We knew we were in for a real adventure when Pave held her hand infront of her face, four fingers raised, and warned, "Don't cross the channel today. Very windy and four meter waves!"
"4 meters," I thought, "That's not so bad..." until I remembered that I had to multiply by 3 to get to feet. Woah. Sara and I glanced at each other with angst:
Our big ambitions to make the crossing to Kolocep Island, one of the 13 Elafiti Islands, were squashed. We would not "discover its blue caves, impressive cliffs and reefs, sandy beaches, romantic villages and pleasant walks," as the rental company had so eloquently described. Click Read More to see where we ended up and some photos of walking around the city walls in the ancient city of Dubrovnik!
Last week Elizabeth (American roomie in the Netherlands), Sara (outdoorsy traveling buddy from Virginia), and I made an epic road trip across Croatia (known there as Hrvatska - hence the "HR" stickers on all the cars). We started in Zagreb, the capital city, and made our way towards the coast, stopping at Plitvice Lakes National Park (stay tuned) along the way. We managed to kayak twice - once near Dubrovnik and once near Split. Our first trip took us through an ancient city (and a UNESCO world heritage site) called Trogir, ~30 minutes west of Split. Click Read More to see a gallery of photos and write-up of our kayaking adventure through this historic city!
I slept in a couple hours longer than Sara to try and rid myself of a standard migraine (which usually lasts through 2 or 3pm the next day). Around 10:30 we headed into town (Eastsound) for some coffee ands discovered pistachio fig chocolates and mint ice cream. Mmmm breakfast! At a little park on the north end of East Sound, Sara made some phone calls to work and Southwest baggage. Southwest informed her that her second bag, which contained all of her camping/hiking/running gear, was considered permanently lost. Southwest agreed to reimburse her for the cost of the items, with depreciation, but it’s not clear exactly what that means. It’s a sad day :(
Monday morning we “slept in” and made a dinner-breakfast of spaghetti with tomato sauce, supplemented with mushrooms and chard – yum! Sara and I packed up our tents and left camp earlier than the rest of the crew. Everyone else was headed back to Anacortes later that morning, but we were headed to Orcas Island to continue the second half of our San Juan Islands trip. Even after multiple calls to the Southwest Airlines baggage counter (at 3 different airports), there was no indication that Sara’s two checked bags would be delivered, so we headed into Friday Harbor to replace some of the lost items. A 45-minute shopping spree later, Sara was the proud owner of some new chacos, underoos, paddling gloves, and other items. We made the usual stops for water, ice, and coffee before boarding the inter-island ferry.
Another (attempted) early start! At 6:50am (only 20 minutes late) we departed the campsite, made a quick-ish coffee stop in Friday Harbor, and continued to our second San Juan Island kayaking destination: Haro Strait. This strait runs along the west side of San Juan Island and is known as the best location for orca whale sightings. The main public put-in site is at Smallpox Bay in San Juan County Park, which is apparently where a number of Native Americans plunged into the icy cold water to rid themselves of smallpox and instead died of pneumonia...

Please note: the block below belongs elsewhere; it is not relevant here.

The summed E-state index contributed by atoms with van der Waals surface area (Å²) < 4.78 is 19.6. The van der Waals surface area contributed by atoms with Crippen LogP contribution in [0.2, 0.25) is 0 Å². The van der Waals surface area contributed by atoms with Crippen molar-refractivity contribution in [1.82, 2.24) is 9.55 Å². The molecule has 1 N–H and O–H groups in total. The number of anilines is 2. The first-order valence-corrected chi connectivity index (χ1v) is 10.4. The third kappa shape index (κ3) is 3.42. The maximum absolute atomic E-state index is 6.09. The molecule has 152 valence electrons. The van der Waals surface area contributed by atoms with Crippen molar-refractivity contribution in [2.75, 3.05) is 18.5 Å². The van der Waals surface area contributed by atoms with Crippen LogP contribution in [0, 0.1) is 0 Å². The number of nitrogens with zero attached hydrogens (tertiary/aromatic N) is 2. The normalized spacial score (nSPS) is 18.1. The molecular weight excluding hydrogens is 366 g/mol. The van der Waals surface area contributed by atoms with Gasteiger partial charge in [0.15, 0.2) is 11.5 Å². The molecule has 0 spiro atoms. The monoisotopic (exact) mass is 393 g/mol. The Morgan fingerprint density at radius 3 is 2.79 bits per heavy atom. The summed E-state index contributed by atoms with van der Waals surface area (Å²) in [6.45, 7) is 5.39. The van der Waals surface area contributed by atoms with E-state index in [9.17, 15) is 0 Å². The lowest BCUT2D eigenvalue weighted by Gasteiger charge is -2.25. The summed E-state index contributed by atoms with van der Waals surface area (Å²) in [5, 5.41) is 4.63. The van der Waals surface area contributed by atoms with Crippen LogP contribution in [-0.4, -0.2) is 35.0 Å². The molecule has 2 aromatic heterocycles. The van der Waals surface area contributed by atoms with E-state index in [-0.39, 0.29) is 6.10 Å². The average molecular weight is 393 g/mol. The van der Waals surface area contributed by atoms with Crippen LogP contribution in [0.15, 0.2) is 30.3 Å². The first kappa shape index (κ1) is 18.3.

5am: it’s time to wake up for the earliest ferry! In classic Nena-style we (Nena/Sara/Bridget/Ale/Alex/Maria) took the first ferry from Anacortes to Friday Harbor at 6:25am. We were directed to Lane #4 where we parked, ate yogurt and cereal, and watched a gorgeous sunrise. We wandered into the waiting area and found a Seattle’s Best coffee machine, which delivered wonders for $1.50. “Now boarding the 6:25 ferry to Friday Harbor.” Oh crap, we return to the car just in time to board the ferry, parked behind another pair of kayakers and next to a massive flammable liquids truck. The ferry to Friday Harbor lasted ~1 hour.
For 4th of July Alice and I first decided to visit her favorite spot in Marin: Tennessee Valley. The hike takes you 1.8 miles from a parking lot through the lush valley to an open coast beach. Tennessee Cove lies between Muir Beach and Rodeo Beach - both of which we visited last year on a coastal paddle. Dark sand covers the narrow, steep beach at the end of the trail. Alice dodged crashing waves to run around a point and explore another narrow beach on the other side. Ten minutes later I began to wonder whether it was time to send out a rescue team, but she soon sprinted back around the point...
A couple weeks ago a patchwork group of us spent a night camping out on Tomales Bay. Last year's trip was super fun and we wanted to recreate it. This year we started on the west side of the Bay, near Inverness, and paddled north until we found a beach that was sufficiently wide for camping. For the rest, I'm going to be lame and refer you to Rob's blog post (click the Journal tab), which awesomely and succinctly describes this year's fun. He also has all my photos, so go look there! :) Click Read More for a map and trip stats...
This is a blog about exploring the outdoors (mostly by kayak), traveling, trip planning, and coastal engineering. It currently focuses on kayaking in the Netherlands and Belgium, but previous posts cover Upstate New York, California, and much more. See the Complete List of Blog Posts for a history of the site. Looking for something specific? Search the site here.
In addition to the blog, check out the Water Nerd section, where I write about coastal engineering and hydrology.
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